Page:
His engineer Mr. W.A.W.K. Wijeysinghe was assigned the task of managing the entire project and he worked tirelessly to co-ordinate all activities from quarrying until the product reached the Bodhiya. Mr. Wickremasinghe had quarried the stone off a site at Narammala belonging to the Company itself. The task of carving each and every building block out of large granite boulders was no mean one. It is a marvel that the entire process could be completed in about six years.

The external dimensions of the Kalutara Bodhighara are 60 x 40 feet, while the outer dimensions of the internal ‘protective’ wall is a 17 foot square thereby being larger than the Nillakgama structure. Senake Bandaranayake states that “In the centre of the enclosure, which is about 34 ft. 6 ins. square externally, is an open space about 6 ft. square, surrounded by a decorated stone wall.” (See Sinhalese Monastic Architecture – The Viharas of Anuradhapura – page 164).

states that “In the centre of the enclosure, which is about 34 ft. 6 ins. square externally, is an open space about 6 ft. square, surrounded by a decorated stone wall.” The outer dimensions of the internal square of the Nillakgama Bodhigara is approximately 12 feet x 12 feet. The lion carvings in this internal structure are exactly as in Nillakgama. The other basic concept and the intricate carvings too are a copy of those in Nillakgama although the dimensions are again different. Assumptions had to be made as to what the roof structure and the internal pillars would have been. Some windows with a floral design in cut-work style, also a deviation from the Nillakgama model, were introduced and placed above the boundary wall in keeping with the new design. The entrance and the exit doorways in the Kalutara Ghara are proportionately much bigger and also different from the Nillakgama model, but in keeping in line with the overall structure and allowing them to blend with the buildings around the Bodhi precincts.

The Samadhi Buddha statue here may be described as an abridged version of the Toluvila statue, (4th or 5th century), facing the east towards the doorway of the entrance. All aspects of this Statue are half the scale of the Toluvila Statue. The Toluvila statue is considered a masterpiece, is one of the best preserved and one of the best examples of the ancient Sri Lankan sculpting art, is carved out of a single block of granite,bears a close resemblance to the Samadhi statue of Anuradhapura, (although slightly smaller), 5 feet 9 inches (1.75 m) in height, showing the Buddha seated with his legs crossed and hands together in meditation, depicting the dhyana mudra. The seating style is known as weerasana. The distance between the shoulders is 3 feet 5 inches (1.04 m), while the knees are 5 feet 9 inches (1.75 m) apart. Most Buddha statues of this vintage have long, hanging earlobes but the Toluvila statue lacks this feature. Another unusual feature is that three lines have been carved into the front of the neck. This is believed to have been due to the influence of the Mathura School of India. It was Archaeologist H.C.P. Bell who discovered this statue in 1900. According to him, it was the best historical artifact found in Anuradhapura. The statue was later taken to the National Museum of Colombo, where it is kept to this day. The museum identifies it as the “most significant” sculpture of ancient Sri Lanka that it possesses, and it is displayed directly in front of the main entrance to the building. (Source: mainly Wikipedia). The Kalutara Bodhi has indeed done great to have created a wonder such as this.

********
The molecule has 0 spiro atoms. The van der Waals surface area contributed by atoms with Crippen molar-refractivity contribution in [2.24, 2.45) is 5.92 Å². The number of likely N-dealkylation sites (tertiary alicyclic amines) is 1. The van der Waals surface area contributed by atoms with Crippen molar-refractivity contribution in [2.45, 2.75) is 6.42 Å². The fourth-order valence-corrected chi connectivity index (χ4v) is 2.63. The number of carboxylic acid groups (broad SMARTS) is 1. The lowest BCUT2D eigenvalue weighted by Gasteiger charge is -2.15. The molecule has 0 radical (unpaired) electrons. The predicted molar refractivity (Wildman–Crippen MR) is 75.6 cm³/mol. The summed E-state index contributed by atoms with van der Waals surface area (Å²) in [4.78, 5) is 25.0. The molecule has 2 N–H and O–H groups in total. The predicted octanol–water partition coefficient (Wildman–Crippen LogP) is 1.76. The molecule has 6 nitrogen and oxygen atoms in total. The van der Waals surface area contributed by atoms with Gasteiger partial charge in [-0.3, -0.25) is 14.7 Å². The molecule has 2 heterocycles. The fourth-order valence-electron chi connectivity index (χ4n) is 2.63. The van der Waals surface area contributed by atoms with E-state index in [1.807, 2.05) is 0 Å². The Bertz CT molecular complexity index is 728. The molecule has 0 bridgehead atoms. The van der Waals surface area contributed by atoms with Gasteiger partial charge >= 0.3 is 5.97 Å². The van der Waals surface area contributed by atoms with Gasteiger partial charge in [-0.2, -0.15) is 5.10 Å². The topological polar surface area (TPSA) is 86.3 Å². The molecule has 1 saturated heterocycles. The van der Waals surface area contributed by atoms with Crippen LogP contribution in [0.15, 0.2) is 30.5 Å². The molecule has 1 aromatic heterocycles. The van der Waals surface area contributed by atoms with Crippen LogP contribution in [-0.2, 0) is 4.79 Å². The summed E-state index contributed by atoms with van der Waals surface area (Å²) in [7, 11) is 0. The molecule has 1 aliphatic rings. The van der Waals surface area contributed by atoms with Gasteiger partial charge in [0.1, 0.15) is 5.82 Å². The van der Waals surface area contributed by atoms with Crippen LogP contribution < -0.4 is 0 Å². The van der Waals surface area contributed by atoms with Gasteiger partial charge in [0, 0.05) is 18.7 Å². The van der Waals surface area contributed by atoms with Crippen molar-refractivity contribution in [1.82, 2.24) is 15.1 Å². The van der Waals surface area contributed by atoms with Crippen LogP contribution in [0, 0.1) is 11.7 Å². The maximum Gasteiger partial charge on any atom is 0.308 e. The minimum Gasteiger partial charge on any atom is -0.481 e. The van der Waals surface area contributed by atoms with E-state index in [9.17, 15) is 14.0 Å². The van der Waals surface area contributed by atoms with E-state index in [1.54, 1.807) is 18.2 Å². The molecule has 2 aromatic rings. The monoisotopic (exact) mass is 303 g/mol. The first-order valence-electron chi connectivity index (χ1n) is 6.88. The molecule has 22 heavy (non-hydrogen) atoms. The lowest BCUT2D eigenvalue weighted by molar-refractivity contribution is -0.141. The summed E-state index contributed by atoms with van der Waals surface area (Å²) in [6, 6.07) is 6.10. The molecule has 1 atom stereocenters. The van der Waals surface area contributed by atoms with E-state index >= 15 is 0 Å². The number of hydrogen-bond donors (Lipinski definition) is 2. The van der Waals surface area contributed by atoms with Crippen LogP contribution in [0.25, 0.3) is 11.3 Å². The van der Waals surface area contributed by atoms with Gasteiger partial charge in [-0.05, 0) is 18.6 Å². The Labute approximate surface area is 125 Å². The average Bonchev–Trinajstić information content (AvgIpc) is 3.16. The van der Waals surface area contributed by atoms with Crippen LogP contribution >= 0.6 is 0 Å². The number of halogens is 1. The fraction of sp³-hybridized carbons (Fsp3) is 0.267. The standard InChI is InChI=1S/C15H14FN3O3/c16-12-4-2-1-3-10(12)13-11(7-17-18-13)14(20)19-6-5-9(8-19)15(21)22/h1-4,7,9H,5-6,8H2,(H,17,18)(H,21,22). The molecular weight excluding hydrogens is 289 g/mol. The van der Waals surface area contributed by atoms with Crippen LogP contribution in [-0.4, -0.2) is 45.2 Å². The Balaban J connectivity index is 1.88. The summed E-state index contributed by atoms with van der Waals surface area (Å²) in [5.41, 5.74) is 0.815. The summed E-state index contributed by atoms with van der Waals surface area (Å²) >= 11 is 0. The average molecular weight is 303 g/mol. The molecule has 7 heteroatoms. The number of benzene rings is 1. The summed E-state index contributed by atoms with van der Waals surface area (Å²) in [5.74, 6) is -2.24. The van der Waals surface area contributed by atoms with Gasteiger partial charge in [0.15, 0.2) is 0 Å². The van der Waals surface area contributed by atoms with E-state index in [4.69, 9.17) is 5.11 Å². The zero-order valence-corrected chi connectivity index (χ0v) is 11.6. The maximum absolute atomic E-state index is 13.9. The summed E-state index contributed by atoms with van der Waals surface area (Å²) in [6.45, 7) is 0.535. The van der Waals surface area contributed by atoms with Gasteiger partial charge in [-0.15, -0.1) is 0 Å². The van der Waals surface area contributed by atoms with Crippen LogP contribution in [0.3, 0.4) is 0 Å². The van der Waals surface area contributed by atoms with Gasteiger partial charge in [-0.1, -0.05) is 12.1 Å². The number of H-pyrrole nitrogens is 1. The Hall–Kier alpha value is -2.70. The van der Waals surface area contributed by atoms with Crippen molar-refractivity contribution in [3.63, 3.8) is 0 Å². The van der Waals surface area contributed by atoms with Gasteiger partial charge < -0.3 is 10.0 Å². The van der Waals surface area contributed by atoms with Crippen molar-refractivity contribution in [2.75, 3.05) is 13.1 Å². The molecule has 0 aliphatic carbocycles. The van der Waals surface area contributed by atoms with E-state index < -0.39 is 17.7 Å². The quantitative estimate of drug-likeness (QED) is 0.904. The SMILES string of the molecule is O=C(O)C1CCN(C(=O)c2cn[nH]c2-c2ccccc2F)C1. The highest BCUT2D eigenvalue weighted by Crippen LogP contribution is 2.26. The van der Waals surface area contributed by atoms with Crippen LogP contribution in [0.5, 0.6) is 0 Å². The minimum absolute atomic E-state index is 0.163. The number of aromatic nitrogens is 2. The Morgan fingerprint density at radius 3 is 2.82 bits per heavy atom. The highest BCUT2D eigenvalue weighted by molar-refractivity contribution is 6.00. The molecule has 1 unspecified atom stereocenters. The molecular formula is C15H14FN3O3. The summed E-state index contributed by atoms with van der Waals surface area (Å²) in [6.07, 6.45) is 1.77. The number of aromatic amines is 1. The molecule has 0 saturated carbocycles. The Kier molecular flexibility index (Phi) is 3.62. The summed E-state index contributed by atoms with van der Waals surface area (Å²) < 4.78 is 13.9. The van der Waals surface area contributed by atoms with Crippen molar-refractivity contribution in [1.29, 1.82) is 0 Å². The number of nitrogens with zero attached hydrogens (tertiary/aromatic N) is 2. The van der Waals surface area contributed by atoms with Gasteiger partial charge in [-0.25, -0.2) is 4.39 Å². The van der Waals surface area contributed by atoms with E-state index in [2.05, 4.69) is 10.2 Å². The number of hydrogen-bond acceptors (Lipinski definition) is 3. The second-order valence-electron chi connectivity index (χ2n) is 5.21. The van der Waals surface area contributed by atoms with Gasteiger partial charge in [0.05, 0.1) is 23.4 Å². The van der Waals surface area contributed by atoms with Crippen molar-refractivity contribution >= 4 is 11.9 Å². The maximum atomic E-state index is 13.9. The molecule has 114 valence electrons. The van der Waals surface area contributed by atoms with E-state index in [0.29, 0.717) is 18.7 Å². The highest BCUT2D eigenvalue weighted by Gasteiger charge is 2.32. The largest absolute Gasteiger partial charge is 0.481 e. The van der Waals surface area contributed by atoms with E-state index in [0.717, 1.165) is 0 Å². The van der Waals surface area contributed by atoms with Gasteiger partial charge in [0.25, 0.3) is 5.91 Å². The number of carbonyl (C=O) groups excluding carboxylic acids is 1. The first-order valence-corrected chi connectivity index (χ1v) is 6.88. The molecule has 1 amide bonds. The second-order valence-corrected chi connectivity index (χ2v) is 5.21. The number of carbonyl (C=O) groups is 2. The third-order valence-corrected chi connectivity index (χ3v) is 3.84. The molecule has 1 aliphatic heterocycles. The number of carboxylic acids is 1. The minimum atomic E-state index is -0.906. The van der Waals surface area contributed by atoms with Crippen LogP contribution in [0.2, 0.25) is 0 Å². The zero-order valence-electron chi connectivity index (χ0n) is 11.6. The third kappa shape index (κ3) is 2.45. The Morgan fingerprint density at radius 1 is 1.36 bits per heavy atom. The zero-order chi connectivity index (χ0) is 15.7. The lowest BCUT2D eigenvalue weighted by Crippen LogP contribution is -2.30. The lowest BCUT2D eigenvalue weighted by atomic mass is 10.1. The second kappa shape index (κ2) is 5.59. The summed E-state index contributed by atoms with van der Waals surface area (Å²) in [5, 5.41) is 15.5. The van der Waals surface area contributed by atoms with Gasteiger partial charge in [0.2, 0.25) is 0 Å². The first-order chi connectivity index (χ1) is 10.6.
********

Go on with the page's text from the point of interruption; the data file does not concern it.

As for the polished aluminum ‘beeralu’ railing, introduced perhaps for the first time in Sri Lanka, extruded aluminum rods have been used instead of the locally cast aluminium rods. Both doors at the entrance and the exit are made out of teak with (6) six panels 14” x 14” each, in (chromium plated) brass, heavily carved with a lotus design. Two (2) panels 20” x 14” each, again, heavily carved with the traditiona annasi mala (pine-apple blossom) design have been put together to blend with the traditional set up that Architect Mr. Dharmasiriwardena put together.

This work was entrusted to, and the entrance doors crafted by Dhammika Swarnasinghe, scion of a long line of Kandyan craftsmen, younger son of the State-recognised Master Craftsman, Owite Gedera Swarnasinghe, famed for their skill in beating into shape, moulding and ‘bending’ metal (kjkakokak or kjkaokak) into ornamental and utility items of exquisite beauty – sheer offspring of raw material combined with human talent.

Needless to say that for any creation of this class, funds are a sine qua non. The funding was largely by the Sir Cyri de Zoysa Trust. Sir Cyril through his last will bequeathed his wealth to the Kalutara Bodhi Trust. Part of such income is what was used to fund the construction of this Kalutara Bodhighara. Devotees contributed towards a part of the cost of the ‘silver’ railing (rideevaeta -ߧjeg) made of polished aluminium.

May this serve to inspire generations both born and unborn, with piety, devotion, confidence in the Buddha Dhamma and with sensitivity towards the great national, Sinhala, Buddhist heritage of our land, Sri Lanka.